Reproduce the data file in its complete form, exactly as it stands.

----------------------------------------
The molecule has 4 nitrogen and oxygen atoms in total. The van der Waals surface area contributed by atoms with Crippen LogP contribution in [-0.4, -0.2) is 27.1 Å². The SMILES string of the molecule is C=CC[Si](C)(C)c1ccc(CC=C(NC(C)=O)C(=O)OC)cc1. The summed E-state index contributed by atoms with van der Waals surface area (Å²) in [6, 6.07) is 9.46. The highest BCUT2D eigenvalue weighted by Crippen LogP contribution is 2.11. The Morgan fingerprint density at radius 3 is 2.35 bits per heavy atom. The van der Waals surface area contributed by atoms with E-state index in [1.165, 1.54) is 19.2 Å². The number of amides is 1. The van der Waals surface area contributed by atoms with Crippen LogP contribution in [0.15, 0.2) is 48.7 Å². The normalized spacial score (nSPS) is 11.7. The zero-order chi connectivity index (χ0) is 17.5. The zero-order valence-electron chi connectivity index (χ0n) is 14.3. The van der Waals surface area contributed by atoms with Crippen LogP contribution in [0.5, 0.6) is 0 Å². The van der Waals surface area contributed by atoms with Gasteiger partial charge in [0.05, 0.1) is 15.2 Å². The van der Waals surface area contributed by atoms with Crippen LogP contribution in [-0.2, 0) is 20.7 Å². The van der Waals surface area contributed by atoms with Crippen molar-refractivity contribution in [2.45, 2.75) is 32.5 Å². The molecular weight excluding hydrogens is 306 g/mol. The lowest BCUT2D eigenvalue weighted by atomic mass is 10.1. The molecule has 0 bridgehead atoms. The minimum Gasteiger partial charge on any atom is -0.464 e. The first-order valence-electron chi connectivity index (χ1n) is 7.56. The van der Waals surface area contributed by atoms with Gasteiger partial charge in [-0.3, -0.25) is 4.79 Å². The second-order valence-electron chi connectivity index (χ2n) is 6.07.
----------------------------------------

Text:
The molecule has 4 nitrogen and oxygen atoms in total. The van der Waals surface area contributed by atoms with Crippen LogP contribution in [-0.4, -0.2) is 27.1 Å². The SMILES string of the molecule is C=CC[Si](C)(C)c1ccc(CC=C(NC(C)=O)C(=O)OC)cc1. The summed E-state index contributed by atoms with van der Waals surface area (Å²) in [6, 6.07) is 9.46. The highest BCUT2D eigenvalue weighted by Crippen LogP contribution is 2.11. The Morgan fingerprint density at radius 3 is 2.35 bits per heavy atom. The van der Waals surface area contributed by atoms with E-state index in [1.165, 1.54) is 19.2 Å². The number of amides is 1. The van der Waals surface area contributed by atoms with Crippen LogP contribution in [0.15, 0.2) is 48.7 Å². The normalized spacial score (nSPS) is 11.7. The zero-order chi connectivity index (χ0) is 17.5. The zero-order valence-electron chi connectivity index (χ0n) is 14.3. The van der Waals surface area contributed by atoms with Crippen LogP contribution in [0.5, 0.6) is 0 Å². The van der Waals surface area contributed by atoms with Gasteiger partial charge in [0.05, 0.1) is 15.2 Å². The van der Waals surface area contributed by atoms with Crippen LogP contribution in [-0.2, 0) is 20.7 Å². The van der Waals surface area contributed by atoms with Crippen molar-refractivity contribution in [2.45, 2.75) is 32.5 Å². The molecular weight excluding hydrogens is 306 g/mol. The lowest BCUT2D eigenvalue weighted by atomic mass is 10.1. The molecule has 0 bridgehead atoms. The minimum Gasteiger partial charge on any atom is -0.464 e. The first-order valence-electron chi connectivity index (χ1n) is 7.56. The van der Waals surface area contributed by atoms with Gasteiger partial charge in [-0.3, -0.25) is 4.79 Å². The second-order valence-electron chi connectivity index (χ2n) is 6.07.